Q&A Session – A Guide to Laying the Foundation for Your Compensation Strategy
Questions and Answers from Our Compensation Strategy Webinar
The following is a transcript of the question and answer session that followed PayScale’s webinar, A Guide to Laying the Foundation for Your Compensation Strategy. The topics covered in these questions include strategic compensation planning, red circling, and determining salary ranges. Answers are provided by PayScale’s webinar leader and director of customer service and education, Stacey Carroll, M.B.A., SPHR.
Q: What are the typical HR resources required to start up a compensation program where none exists?
A: In addition to thinking about your compensation philosophy, it is important for you to have access to salary market data. This provides information about your competitive set and what it’s doing for particular jobs that you’re wanting to benchmark in your organization. Accurate salary market data is certainly key.
You may also want to create a compensation program which combines similar jobs into pay bands. And if that’s the case, then you’re going to want a tool or resource that helps you group jobs within certain bands. Some common examples include things like point-factoring or hold-job classification systems.
Q. When you’re calculating turnover ratio, what are the variables that you look at?
A: When you’re looking at employee turnover ratio, not only are you going to want to look at your turnover in terms of people who leave the organization, you also want to break that down into voluntary resignation versus involuntary – in other words, you asked them to leave.
You also want to look at retirement, and wherever possible, you want to do some workforce forecasting.
Q: If you have employees that are above the maximum for their job’s salary range, how do you address this?
A: In a best case scenario, you red circle those employees and wait until the market catches up. Some organizations I’ve worked for did not feel comfortable doing that, in which case you can keep giving that person the scheduled increases that they’re eligible for.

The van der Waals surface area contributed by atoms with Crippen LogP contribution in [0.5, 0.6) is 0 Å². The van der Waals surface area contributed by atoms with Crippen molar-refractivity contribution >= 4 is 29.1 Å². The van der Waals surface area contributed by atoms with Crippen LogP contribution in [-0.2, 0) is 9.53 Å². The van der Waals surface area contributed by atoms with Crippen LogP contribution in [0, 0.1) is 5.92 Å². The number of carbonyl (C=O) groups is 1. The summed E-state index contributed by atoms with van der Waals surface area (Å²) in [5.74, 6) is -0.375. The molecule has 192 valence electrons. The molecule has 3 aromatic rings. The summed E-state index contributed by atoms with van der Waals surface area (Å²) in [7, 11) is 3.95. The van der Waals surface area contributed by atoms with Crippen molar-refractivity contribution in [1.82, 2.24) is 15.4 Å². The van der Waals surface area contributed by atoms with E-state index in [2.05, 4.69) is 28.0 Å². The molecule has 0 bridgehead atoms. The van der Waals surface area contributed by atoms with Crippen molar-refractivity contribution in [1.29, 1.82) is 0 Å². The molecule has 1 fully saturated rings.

The other idea, which is sort of a partial implementation, would be to break out employee incentives between merit increases and standard cost of living adjustments, and only give red-circled employees costs of living adjustments, not market adjustments.
Q: What pitfalls should one consider when creating a compensation strategy in a retail environment?
A: The retail industry has to deal with the complexity of very high employee turnover and, probably, a large portion of the workforce being paid on the lower-end of the pay scale. This adds some additional complexity in terms of complying with all sorts of minimum wage laws, as well as looking at ways to possibly decrease employee turnover if it could have an effect on your bottom-line.
In addition, retail positions could be more susceptible to market fluctuations, such as what’s happening in our economy right now. So it’s really important to decide how you want to handle these factors, and whether you want to respond, or ride them out.
Q: What position evaluation factors do you recommend?
A: If you’re going to use something across the board within your organization, then you need to stick to those position factors that can be applied to most positions. So, whether it’s decision-making authority or mental demands, it’s really important to choose those things that can be applicable to many different areas.
Q: Are books on strategic compensation relevant given the most recent changes in the economy?
A: Handling compensation issues ultimately comes back to having a good compensation philosophy and having a good program. Those factors are not dependent on the current economic condition and always need to be there. That said, you need to decide how much you’re going to respond to what’s happening in the economy right now.
Q: Do you have any advice on assessing executive or leadership compensation plans?
A: This is a tough area, and this new economic environment has made it even tougher. The best compensation strategy would be to use external assistance and there’s a reason for that; this can be very political, and it’s best to use an outside HR consultant.
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